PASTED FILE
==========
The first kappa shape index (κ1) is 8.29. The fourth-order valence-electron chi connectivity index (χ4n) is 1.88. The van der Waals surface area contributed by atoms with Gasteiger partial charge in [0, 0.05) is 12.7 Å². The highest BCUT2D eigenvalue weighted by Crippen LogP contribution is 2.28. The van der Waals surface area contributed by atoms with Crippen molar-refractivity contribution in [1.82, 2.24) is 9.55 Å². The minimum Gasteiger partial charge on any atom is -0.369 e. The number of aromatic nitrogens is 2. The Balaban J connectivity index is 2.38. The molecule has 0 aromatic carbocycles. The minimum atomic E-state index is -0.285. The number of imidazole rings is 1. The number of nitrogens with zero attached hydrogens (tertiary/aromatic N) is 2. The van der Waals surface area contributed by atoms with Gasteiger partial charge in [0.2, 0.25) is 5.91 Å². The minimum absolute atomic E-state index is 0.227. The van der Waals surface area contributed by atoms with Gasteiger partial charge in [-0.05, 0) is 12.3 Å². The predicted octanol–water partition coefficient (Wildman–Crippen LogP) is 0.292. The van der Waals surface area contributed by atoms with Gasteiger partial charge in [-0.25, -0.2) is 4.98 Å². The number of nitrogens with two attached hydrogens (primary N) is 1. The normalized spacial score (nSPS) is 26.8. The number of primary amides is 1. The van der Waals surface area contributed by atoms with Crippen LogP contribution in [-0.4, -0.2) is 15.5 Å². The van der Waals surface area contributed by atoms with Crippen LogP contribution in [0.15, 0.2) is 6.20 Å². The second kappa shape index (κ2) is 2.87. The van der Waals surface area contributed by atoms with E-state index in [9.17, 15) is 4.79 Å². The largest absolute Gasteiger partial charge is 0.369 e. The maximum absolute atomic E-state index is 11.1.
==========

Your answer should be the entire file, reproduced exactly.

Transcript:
The first kappa shape index (κ1) is 8.29. The fourth-order valence-electron chi connectivity index (χ4n) is 1.88. The van der Waals surface area contributed by atoms with Gasteiger partial charge in [0, 0.05) is 12.7 Å². The highest BCUT2D eigenvalue weighted by Crippen LogP contribution is 2.28. The van der Waals surface area contributed by atoms with Crippen molar-refractivity contribution in [1.82, 2.24) is 9.55 Å². The minimum Gasteiger partial charge on any atom is -0.369 e. The number of aromatic nitrogens is 2. The Balaban J connectivity index is 2.38. The molecule has 0 aromatic carbocycles. The minimum atomic E-state index is -0.285. The number of imidazole rings is 1. The number of nitrogens with zero attached hydrogens (tertiary/aromatic N) is 2. The van der Waals surface area contributed by atoms with Gasteiger partial charge in [0.2, 0.25) is 5.91 Å². The minimum absolute atomic E-state index is 0.227. The van der Waals surface area contributed by atoms with Gasteiger partial charge in [-0.05, 0) is 12.3 Å². The predicted octanol–water partition coefficient (Wildman–Crippen LogP) is 0.292. The van der Waals surface area contributed by atoms with Gasteiger partial charge in [-0.25, -0.2) is 4.98 Å². The number of nitrogens with two attached hydrogens (primary N) is 1. The normalized spacial score (nSPS) is 26.8. The number of primary amides is 1. The van der Waals surface area contributed by atoms with Crippen LogP contribution in [-0.4, -0.2) is 15.5 Å². The van der Waals surface area contributed by atoms with Crippen LogP contribution in [0.15, 0.2) is 6.20 Å². The second kappa shape index (κ2) is 2.87. The van der Waals surface area contributed by atoms with E-state index in [9.17, 15) is 4.79 Å². The largest absolute Gasteiger partial charge is 0.369 e. The maximum absolute atomic E-state index is 11.1.